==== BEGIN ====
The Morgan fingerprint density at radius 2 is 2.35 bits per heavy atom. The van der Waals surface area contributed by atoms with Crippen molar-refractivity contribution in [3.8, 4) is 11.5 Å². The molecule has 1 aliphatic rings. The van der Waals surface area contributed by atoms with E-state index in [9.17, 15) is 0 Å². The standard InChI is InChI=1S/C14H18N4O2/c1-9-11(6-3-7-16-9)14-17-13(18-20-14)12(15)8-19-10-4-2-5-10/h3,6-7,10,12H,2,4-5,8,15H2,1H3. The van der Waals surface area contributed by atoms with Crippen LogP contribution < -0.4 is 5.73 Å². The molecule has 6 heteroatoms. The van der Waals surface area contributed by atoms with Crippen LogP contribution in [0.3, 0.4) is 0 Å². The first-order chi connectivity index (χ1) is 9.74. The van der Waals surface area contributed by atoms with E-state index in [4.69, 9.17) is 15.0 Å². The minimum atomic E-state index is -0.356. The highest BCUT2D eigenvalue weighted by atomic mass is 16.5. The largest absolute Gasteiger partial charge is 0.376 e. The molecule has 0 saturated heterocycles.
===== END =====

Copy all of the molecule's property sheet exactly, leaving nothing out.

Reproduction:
The Morgan fingerprint density at radius 2 is 2.35 bits per heavy atom. The van der Waals surface area contributed by atoms with Crippen molar-refractivity contribution in [3.8, 4) is 11.5 Å². The molecule has 1 aliphatic rings. The van der Waals surface area contributed by atoms with E-state index in [9.17, 15) is 0 Å². The standard InChI is InChI=1S/C14H18N4O2/c1-9-11(6-3-7-16-9)14-17-13(18-20-14)12(15)8-19-10-4-2-5-10/h3,6-7,10,12H,2,4-5,8,15H2,1H3. The van der Waals surface area contributed by atoms with Crippen LogP contribution < -0.4 is 5.73 Å². The molecule has 6 heteroatoms. The van der Waals surface area contributed by atoms with Crippen LogP contribution in [0.3, 0.4) is 0 Å². The first-order chi connectivity index (χ1) is 9.74. The van der Waals surface area contributed by atoms with E-state index in [4.69, 9.17) is 15.0 Å². The minimum atomic E-state index is -0.356. The highest BCUT2D eigenvalue weighted by atomic mass is 16.5. The largest absolute Gasteiger partial charge is 0.376 e. The molecule has 0 saturated heterocycles.